Salvation Army now takes kindness in plastic in select cities
Just use plastic.
That iconic red kettle, which relies on kind cash and holiday spirit, is getting a makeover in 30 cities to ring in donations through debit and credit cards. The "plastic" kettles are a result of fewer shoppers carrying cash, according to MSNBC.
True, it takes a toll on the quaintness of hearing the jingling coins in the kettle, but It's a smart move, given the changing times for the most recognizable charity campaign in America. Last year, despite the economy, the campaign raised more than $130 million nationwide, a new record, according to the Salvation Army.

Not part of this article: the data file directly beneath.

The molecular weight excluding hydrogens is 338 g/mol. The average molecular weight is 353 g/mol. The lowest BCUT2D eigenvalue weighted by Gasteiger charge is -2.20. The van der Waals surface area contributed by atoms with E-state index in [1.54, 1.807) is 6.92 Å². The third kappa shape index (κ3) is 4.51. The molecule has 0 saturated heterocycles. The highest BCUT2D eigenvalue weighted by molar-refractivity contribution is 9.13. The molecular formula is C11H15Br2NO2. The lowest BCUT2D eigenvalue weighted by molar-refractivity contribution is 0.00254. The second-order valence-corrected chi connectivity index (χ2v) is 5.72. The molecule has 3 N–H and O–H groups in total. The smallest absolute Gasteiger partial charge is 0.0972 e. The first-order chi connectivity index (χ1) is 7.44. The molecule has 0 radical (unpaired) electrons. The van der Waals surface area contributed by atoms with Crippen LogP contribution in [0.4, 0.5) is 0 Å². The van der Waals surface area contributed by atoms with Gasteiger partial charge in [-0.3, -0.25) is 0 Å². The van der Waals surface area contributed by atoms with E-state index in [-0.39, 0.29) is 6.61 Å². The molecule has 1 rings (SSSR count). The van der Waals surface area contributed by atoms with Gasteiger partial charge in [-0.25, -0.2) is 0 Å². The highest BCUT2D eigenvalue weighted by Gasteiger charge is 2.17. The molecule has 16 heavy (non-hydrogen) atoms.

In Colorado Springs -- one of two markets where the credit machines debut in 2008 -- funds raised soared to $64,000, an 11 percent jump compared to the previous year. About $5,000 of the increase was from donors using plastic, MSNBC reported.
"I kinda feel sad that the kettles are taking credit cards," said Britt Beemer, a consumer expert and chairman of America's Research Group, in a phone interview. "But so many people today live or die with credit cards, so I think this is really the way to go."
The credit kettles look similar to their cash counterpart, except, for a wireless card reader next to it resembling the kind you use at gas station to pay for a fill up. It even coughs up receipts for the kettle and for your records.